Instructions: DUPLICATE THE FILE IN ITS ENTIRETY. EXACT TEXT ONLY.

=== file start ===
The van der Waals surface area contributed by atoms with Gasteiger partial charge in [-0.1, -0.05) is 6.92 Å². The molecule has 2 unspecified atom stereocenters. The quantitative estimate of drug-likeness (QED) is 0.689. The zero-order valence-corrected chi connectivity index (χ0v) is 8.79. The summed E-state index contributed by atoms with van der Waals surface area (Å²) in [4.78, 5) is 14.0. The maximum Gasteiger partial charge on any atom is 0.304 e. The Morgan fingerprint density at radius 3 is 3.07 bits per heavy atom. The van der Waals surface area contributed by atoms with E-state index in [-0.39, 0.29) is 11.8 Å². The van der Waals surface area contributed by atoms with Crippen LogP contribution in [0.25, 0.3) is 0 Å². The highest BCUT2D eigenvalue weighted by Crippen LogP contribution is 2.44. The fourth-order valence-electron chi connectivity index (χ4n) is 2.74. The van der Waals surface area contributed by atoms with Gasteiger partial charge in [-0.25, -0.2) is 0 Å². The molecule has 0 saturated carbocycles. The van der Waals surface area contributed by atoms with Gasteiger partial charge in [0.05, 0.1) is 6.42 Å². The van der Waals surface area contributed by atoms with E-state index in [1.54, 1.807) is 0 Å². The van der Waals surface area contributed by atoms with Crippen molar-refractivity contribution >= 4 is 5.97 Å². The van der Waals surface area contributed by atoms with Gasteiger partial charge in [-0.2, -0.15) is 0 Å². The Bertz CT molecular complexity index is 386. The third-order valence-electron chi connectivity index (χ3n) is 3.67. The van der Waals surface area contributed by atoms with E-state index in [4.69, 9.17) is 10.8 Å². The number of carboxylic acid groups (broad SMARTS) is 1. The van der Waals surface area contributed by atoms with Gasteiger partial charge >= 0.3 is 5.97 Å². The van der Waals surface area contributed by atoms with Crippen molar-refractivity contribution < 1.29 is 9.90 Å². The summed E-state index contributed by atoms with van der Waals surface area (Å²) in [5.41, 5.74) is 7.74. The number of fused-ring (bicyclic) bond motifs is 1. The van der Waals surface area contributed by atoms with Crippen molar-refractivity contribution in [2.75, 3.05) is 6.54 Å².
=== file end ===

The van der Waals surface area contributed by atoms with Gasteiger partial charge in [-0.1, -0.05) is 6.92 Å². The molecule has 2 unspecified atom stereocenters. The quantitative estimate of drug-likeness (QED) is 0.689. The zero-order valence-corrected chi connectivity index (χ0v) is 8.79. The summed E-state index contributed by atoms with van der Waals surface area (Å²) in [4.78, 5) is 14.0. The maximum Gasteiger partial charge on any atom is 0.304 e. The Morgan fingerprint density at radius 3 is 3.07 bits per heavy atom. The van der Waals surface area contributed by atoms with E-state index in [-0.39, 0.29) is 11.8 Å². The van der Waals surface area contributed by atoms with Crippen LogP contribution in [0.25, 0.3) is 0 Å². The highest BCUT2D eigenvalue weighted by Crippen LogP contribution is 2.44. The fourth-order valence-electron chi connectivity index (χ4n) is 2.74. The van der Waals surface area contributed by atoms with Gasteiger partial charge in [-0.25, -0.2) is 0 Å². The molecule has 0 saturated carbocycles. The van der Waals surface area contributed by atoms with Gasteiger partial charge in [0.05, 0.1) is 6.42 Å². The van der Waals surface area contributed by atoms with E-state index in [1.54, 1.807) is 0 Å². The van der Waals surface area contributed by atoms with Crippen molar-refractivity contribution >= 4 is 5.97 Å². The van der Waals surface area contributed by atoms with Gasteiger partial charge in [-0.2, -0.15) is 0 Å². The Bertz CT molecular complexity index is 386. The third-order valence-electron chi connectivity index (χ3n) is 3.67. The van der Waals surface area contributed by atoms with E-state index in [4.69, 9.17) is 10.8 Å². The number of carboxylic acid groups (broad SMARTS) is 1. The van der Waals surface area contributed by atoms with Gasteiger partial charge >= 0.3 is 5.97 Å². The van der Waals surface area contributed by atoms with Crippen molar-refractivity contribution < 1.29 is 9.90 Å². The summed E-state index contributed by atoms with van der Waals surface area (Å²) in [5.41, 5.74) is 7.74. The number of fused-ring (bicyclic) bond motifs is 1. The van der Waals surface area contributed by atoms with Crippen molar-refractivity contribution in [2.75, 3.05) is 6.54 Å².